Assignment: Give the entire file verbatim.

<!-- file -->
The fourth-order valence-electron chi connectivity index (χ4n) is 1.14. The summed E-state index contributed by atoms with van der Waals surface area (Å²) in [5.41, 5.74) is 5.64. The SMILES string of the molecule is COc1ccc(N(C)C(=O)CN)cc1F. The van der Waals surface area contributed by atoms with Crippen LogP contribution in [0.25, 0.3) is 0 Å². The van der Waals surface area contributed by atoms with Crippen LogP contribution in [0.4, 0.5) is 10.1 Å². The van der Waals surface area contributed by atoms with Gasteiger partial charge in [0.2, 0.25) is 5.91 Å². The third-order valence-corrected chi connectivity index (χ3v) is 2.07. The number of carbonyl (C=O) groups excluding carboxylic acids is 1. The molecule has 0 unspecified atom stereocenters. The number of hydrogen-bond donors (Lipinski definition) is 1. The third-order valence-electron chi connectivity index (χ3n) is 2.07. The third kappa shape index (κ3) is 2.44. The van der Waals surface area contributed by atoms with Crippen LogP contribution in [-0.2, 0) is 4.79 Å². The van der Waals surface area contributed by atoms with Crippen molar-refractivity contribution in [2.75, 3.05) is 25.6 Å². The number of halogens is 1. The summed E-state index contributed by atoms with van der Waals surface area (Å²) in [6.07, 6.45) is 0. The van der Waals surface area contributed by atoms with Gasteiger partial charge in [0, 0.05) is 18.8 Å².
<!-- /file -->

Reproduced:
The fourth-order valence-electron chi connectivity index (χ4n) is 1.14. The summed E-state index contributed by atoms with van der Waals surface area (Å²) in [5.41, 5.74) is 5.64. The SMILES string of the molecule is COc1ccc(N(C)C(=O)CN)cc1F. The van der Waals surface area contributed by atoms with Crippen LogP contribution in [0.25, 0.3) is 0 Å². The van der Waals surface area contributed by atoms with Crippen LogP contribution in [0.4, 0.5) is 10.1 Å². The van der Waals surface area contributed by atoms with Gasteiger partial charge in [0.2, 0.25) is 5.91 Å². The third-order valence-corrected chi connectivity index (χ3v) is 2.07. The number of carbonyl (C=O) groups excluding carboxylic acids is 1. The molecule has 0 unspecified atom stereocenters. The number of hydrogen-bond donors (Lipinski definition) is 1. The third-order valence-electron chi connectivity index (χ3n) is 2.07. The third kappa shape index (κ3) is 2.44. The van der Waals surface area contributed by atoms with Crippen LogP contribution in [-0.2, 0) is 4.79 Å². The van der Waals surface area contributed by atoms with Crippen molar-refractivity contribution in [2.75, 3.05) is 25.6 Å². The number of halogens is 1. The summed E-state index contributed by atoms with van der Waals surface area (Å²) in [6.07, 6.45) is 0. The van der Waals surface area contributed by atoms with Gasteiger partial charge in [0, 0.05) is 18.8 Å².